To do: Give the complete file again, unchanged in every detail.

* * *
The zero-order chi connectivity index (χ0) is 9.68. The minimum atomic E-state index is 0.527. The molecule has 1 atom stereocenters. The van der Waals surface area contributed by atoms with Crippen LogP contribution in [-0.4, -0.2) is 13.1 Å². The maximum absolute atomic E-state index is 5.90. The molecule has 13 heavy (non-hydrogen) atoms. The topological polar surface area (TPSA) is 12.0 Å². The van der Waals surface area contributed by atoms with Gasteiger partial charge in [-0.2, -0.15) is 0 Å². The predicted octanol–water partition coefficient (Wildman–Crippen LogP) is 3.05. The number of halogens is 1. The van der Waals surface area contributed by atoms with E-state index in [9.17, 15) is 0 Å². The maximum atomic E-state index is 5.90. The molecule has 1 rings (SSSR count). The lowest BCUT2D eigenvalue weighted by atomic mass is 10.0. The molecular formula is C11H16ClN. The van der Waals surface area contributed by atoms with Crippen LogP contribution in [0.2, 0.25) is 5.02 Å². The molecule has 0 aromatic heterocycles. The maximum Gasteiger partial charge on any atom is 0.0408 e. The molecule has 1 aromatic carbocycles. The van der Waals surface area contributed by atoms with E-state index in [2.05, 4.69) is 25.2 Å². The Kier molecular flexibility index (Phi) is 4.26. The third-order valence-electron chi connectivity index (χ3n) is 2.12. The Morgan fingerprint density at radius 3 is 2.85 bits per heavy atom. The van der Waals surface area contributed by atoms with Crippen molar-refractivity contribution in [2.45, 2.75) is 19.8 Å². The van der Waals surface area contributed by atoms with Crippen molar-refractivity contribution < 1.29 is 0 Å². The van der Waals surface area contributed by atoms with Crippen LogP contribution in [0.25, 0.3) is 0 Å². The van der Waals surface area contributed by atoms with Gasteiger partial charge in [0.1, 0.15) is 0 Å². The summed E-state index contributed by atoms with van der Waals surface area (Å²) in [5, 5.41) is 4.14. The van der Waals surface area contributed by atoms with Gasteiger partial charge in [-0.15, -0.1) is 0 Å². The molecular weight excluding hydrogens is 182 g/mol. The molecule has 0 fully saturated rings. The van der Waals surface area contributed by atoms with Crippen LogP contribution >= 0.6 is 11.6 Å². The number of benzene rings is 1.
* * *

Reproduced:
The zero-order chi connectivity index (χ0) is 9.68. The minimum atomic E-state index is 0.527. The molecule has 1 atom stereocenters. The van der Waals surface area contributed by atoms with Crippen LogP contribution in [-0.4, -0.2) is 13.1 Å². The maximum absolute atomic E-state index is 5.90. The molecule has 13 heavy (non-hydrogen) atoms. The topological polar surface area (TPSA) is 12.0 Å². The van der Waals surface area contributed by atoms with Gasteiger partial charge in [-0.2, -0.15) is 0 Å². The predicted octanol–water partition coefficient (Wildman–Crippen LogP) is 3.05. The number of halogens is 1. The van der Waals surface area contributed by atoms with E-state index in [9.17, 15) is 0 Å². The maximum atomic E-state index is 5.90. The molecule has 1 rings (SSSR count). The lowest BCUT2D eigenvalue weighted by atomic mass is 10.0. The molecular formula is C11H16ClN. The van der Waals surface area contributed by atoms with Crippen LogP contribution in [0.2, 0.25) is 5.02 Å². The molecule has 0 aromatic heterocycles. The maximum Gasteiger partial charge on any atom is 0.0408 e. The molecule has 1 aromatic carbocycles. The van der Waals surface area contributed by atoms with E-state index in [2.05, 4.69) is 25.2 Å². The Kier molecular flexibility index (Phi) is 4.26. The third-order valence-electron chi connectivity index (χ3n) is 2.12. The Morgan fingerprint density at radius 3 is 2.85 bits per heavy atom. The van der Waals surface area contributed by atoms with Crippen molar-refractivity contribution in [2.45, 2.75) is 19.8 Å². The van der Waals surface area contributed by atoms with Crippen molar-refractivity contribution < 1.29 is 0 Å². The van der Waals surface area contributed by atoms with Crippen LogP contribution in [0.25, 0.3) is 0 Å². The van der Waals surface area contributed by atoms with Gasteiger partial charge in [0.1, 0.15) is 0 Å². The summed E-state index contributed by atoms with van der Waals surface area (Å²) in [5, 5.41) is 4.14. The van der Waals surface area contributed by atoms with Gasteiger partial charge in [-0.15, -0.1) is 0 Å². The molecular weight excluding hydrogens is 182 g/mol. The molecule has 0 fully saturated rings. The van der Waals surface area contributed by atoms with Crippen LogP contribution >= 0.6 is 11.6 Å². The number of benzene rings is 1.